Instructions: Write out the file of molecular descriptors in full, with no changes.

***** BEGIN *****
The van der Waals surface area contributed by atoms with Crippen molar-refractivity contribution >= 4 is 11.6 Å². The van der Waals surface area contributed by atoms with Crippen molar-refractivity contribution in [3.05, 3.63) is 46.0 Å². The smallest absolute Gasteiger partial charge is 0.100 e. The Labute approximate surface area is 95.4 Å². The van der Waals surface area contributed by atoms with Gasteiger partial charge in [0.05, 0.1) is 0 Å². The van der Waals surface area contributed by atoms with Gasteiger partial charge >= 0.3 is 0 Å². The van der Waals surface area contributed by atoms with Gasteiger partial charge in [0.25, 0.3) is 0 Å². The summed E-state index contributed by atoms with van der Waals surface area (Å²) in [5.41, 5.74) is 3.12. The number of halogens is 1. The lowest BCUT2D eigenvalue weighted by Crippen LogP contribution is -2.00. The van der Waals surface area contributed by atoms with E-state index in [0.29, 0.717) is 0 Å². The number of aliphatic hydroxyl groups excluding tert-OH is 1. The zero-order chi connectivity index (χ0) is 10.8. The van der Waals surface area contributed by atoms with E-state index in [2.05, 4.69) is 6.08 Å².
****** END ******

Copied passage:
The van der Waals surface area contributed by atoms with Crippen molar-refractivity contribution >= 4 is 11.6 Å². The van der Waals surface area contributed by atoms with Crippen molar-refractivity contribution in [3.05, 3.63) is 46.0 Å². The smallest absolute Gasteiger partial charge is 0.100 e. The Labute approximate surface area is 95.4 Å². The van der Waals surface area contributed by atoms with Gasteiger partial charge in [0.05, 0.1) is 0 Å². The van der Waals surface area contributed by atoms with Gasteiger partial charge >= 0.3 is 0 Å². The van der Waals surface area contributed by atoms with Gasteiger partial charge in [0.25, 0.3) is 0 Å². The summed E-state index contributed by atoms with van der Waals surface area (Å²) in [5.41, 5.74) is 3.12. The number of halogens is 1. The lowest BCUT2D eigenvalue weighted by Crippen LogP contribution is -2.00. The van der Waals surface area contributed by atoms with E-state index in [0.29, 0.717) is 0 Å². The number of aliphatic hydroxyl groups excluding tert-OH is 1. The zero-order chi connectivity index (χ0) is 10.8. The van der Waals surface area contributed by atoms with E-state index in [2.05, 4.69) is 6.08 Å².